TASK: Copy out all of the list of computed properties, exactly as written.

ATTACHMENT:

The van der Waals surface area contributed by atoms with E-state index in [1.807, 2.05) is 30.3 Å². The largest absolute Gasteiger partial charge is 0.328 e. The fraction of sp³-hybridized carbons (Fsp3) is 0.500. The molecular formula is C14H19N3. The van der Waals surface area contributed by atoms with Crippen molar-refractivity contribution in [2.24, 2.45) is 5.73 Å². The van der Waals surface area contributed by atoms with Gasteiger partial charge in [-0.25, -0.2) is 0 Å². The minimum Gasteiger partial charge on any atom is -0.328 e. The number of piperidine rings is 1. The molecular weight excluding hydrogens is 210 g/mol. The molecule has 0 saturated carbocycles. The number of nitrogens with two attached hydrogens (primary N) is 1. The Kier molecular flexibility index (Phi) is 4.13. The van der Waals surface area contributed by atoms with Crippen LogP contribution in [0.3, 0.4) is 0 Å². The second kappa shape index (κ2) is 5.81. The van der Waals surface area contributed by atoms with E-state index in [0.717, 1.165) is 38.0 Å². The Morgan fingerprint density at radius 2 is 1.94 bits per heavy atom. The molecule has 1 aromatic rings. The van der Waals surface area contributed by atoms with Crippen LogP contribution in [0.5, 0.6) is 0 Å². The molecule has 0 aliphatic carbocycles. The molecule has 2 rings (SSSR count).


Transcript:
The van der Waals surface area contributed by atoms with E-state index in [1.807, 2.05) is 30.3 Å². The largest absolute Gasteiger partial charge is 0.328 e. The fraction of sp³-hybridized carbons (Fsp3) is 0.500. The molecular formula is C14H19N3. The van der Waals surface area contributed by atoms with Crippen molar-refractivity contribution in [2.24, 2.45) is 5.73 Å². The van der Waals surface area contributed by atoms with Gasteiger partial charge in [-0.25, -0.2) is 0 Å². The minimum Gasteiger partial charge on any atom is -0.328 e. The number of piperidine rings is 1. The molecular weight excluding hydrogens is 210 g/mol. The molecule has 0 saturated carbocycles. The number of nitrogens with two attached hydrogens (primary N) is 1. The Kier molecular flexibility index (Phi) is 4.13. The van der Waals surface area contributed by atoms with Crippen LogP contribution in [0.3, 0.4) is 0 Å². The second kappa shape index (κ2) is 5.81. The van der Waals surface area contributed by atoms with E-state index in [0.717, 1.165) is 38.0 Å². The Morgan fingerprint density at radius 2 is 1.94 bits per heavy atom. The molecule has 1 aromatic rings. The van der Waals surface area contributed by atoms with Crippen LogP contribution in [0.5, 0.6) is 0 Å². The molecule has 0 aliphatic carbocycles. The molecule has 2 rings (SSSR count).